Dear Moms and Dads of kids who are in sports
I understand you want your child to succeed at the chosen sport you are in. You love your child and seeing them be a “winner” makes not only you happy, but they are happy as well. I get that. My kids love to win as well. I mean, don’t we all? Trophies for first place are so much nicer to show off than 4th place medals, or not even placing at all. But, what price are those trophies coming at?
I understand fully how the competitive spirit happens, really.
My kids are in taekwondo, and my oldest son is an apprentice belt, and my other two kids are 3 belt ranks behind, being blue belts. All have worked very hard to get where they are at in the sport, and they take it very seriously. They compete with each other at home, in classes, and in their frequent tournaments. We love our tournaments, really. It’s a great way for them to showcase their skills, learn from others, and possibly take home some of those coveted trophies.
To the mom of the kid my son competed with this weekend.
I know your excitement was in full swing during the sparring matches. Mine was too. I saw the hopeful looks on all the kids’ faces as they waited their turn to spar with the others for that coveted first place. He stood out to me, like he stood out to others watching. He wasn’t like the other kids, more lean and quick. It looked like he was struggling to get to his feet from the floor, as he was obviously not of an ideal weight. I could see his from his rank that he had been working at this taekwondo thing for at least 6 months, and you could see the determination in his face. He stood at least 6 inches taller than your son, but must have outweighed him by at least 60 pounds. He wasn’t nearly as quick or agile as your son, that much was obvious.
As the judges got ready, and the timekeeper and score keeper nodded their readiness, you began talking in a loud voice.
Maybe you forgot that parents AREN’T supposed to cheer, shout, or even coach from the sidelines. Maybe your excitement got the better of you. For whatever reason, you began to shout “get him, A”, “you got this”, “he can’t move like you”. The other boy noticed your words, too. I could see it in his face as his determination waned. He got a few moves in, but your son was faster. As a matter of fact, the match ended with a score of 4-1. Of course, you were joyful in shouting that “the only point he got was bopping A on the head…he’s so big, he couldn’t move fast enough…hahahaha!”.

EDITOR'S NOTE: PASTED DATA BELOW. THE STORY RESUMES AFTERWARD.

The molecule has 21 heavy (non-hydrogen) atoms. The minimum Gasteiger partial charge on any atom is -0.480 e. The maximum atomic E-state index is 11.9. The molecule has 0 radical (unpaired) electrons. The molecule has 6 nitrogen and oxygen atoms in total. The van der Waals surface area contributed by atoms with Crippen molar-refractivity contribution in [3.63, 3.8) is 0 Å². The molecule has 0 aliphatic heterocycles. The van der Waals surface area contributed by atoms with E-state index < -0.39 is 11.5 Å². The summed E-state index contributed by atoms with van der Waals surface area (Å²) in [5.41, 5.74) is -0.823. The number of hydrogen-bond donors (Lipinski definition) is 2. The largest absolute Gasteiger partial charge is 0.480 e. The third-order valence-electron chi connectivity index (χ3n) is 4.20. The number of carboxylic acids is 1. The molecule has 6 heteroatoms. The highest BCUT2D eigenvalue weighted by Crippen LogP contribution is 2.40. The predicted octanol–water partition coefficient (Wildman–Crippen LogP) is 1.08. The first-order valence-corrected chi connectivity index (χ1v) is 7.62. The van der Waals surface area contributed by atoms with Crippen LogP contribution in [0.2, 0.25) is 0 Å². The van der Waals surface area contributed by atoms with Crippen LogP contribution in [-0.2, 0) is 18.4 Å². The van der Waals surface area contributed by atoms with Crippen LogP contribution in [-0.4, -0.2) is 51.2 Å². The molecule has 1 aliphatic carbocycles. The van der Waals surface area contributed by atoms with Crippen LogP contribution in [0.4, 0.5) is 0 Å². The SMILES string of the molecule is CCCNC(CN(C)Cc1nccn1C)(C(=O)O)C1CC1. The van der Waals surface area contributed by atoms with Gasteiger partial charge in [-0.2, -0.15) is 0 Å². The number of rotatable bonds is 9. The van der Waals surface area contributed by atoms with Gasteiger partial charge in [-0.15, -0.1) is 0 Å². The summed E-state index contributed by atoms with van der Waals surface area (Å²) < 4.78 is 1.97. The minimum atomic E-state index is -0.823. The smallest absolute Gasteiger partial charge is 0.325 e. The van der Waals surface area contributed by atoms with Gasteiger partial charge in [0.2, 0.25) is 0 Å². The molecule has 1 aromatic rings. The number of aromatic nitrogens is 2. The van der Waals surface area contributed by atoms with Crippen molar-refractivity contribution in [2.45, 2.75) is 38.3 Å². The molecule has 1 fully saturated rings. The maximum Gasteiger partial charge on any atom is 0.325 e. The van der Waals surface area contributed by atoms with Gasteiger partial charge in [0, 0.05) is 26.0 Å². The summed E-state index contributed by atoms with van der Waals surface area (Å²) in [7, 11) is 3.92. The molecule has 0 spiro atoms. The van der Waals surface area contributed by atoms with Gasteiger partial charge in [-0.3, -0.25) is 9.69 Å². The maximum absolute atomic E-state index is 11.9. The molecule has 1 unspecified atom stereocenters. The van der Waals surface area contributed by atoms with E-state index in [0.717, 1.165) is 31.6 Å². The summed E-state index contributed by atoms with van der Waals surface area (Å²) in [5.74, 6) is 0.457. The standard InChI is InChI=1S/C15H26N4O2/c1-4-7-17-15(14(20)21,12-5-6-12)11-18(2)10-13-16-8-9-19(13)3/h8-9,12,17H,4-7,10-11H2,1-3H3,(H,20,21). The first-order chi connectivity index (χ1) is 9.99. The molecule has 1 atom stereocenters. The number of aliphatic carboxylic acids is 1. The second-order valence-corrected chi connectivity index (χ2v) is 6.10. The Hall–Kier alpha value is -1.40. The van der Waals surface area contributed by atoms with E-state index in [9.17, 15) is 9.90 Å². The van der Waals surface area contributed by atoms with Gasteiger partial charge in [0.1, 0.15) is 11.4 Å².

Embarrassed as I was for the boy, and glad that the judges spoke to you about it, threatening to disqualify your son and kick you out if you didn’t stop,
I noticed out of the side of my eye a wheelchair by the stands. There was a larger lady, who was the spitting image of the boy your son sparred and beat. I saw the tears in her eyes as she listened to you berating her son, his size, and his ability. I felt her pain as her pride and joy in her child kept getting torn down. I could only imagine that you had no idea she could hear you, or that you didn’t really know what you were saying. I made sure to make a point to tell her that her son fought well in the match. Because, truly, he did. He gave it his best shot, and that made him a winner. He was a bigger person that I am, because he at least was out there, trying. He may have lost the match, but he was out there. Remember, that last place still beats “gave up” and that trumps “never even started”!
How many times have you hear that same type of thing from other parents?
You know the ones…they seem to be so busy living vicariously through their children that winning and first place supersede good sportsmanship, teamwork and even the joy of failing? Yes, failing and losing is a JOY. At least it should be. When you lose, you have a choice to either let it get you down, or the choice to pick yourself up, learn from it and get better. When we push our kids to only WIN, WIN, WIN, what are we teaching them about learning and pushing yourself to get better? How can you get better if you are “the best” already? Let’s go back to teaching kids to try your best, but it’s okay if you aren’t number one all the time! Winning really isn’t everything, it’s about reaching YOUR OWN best…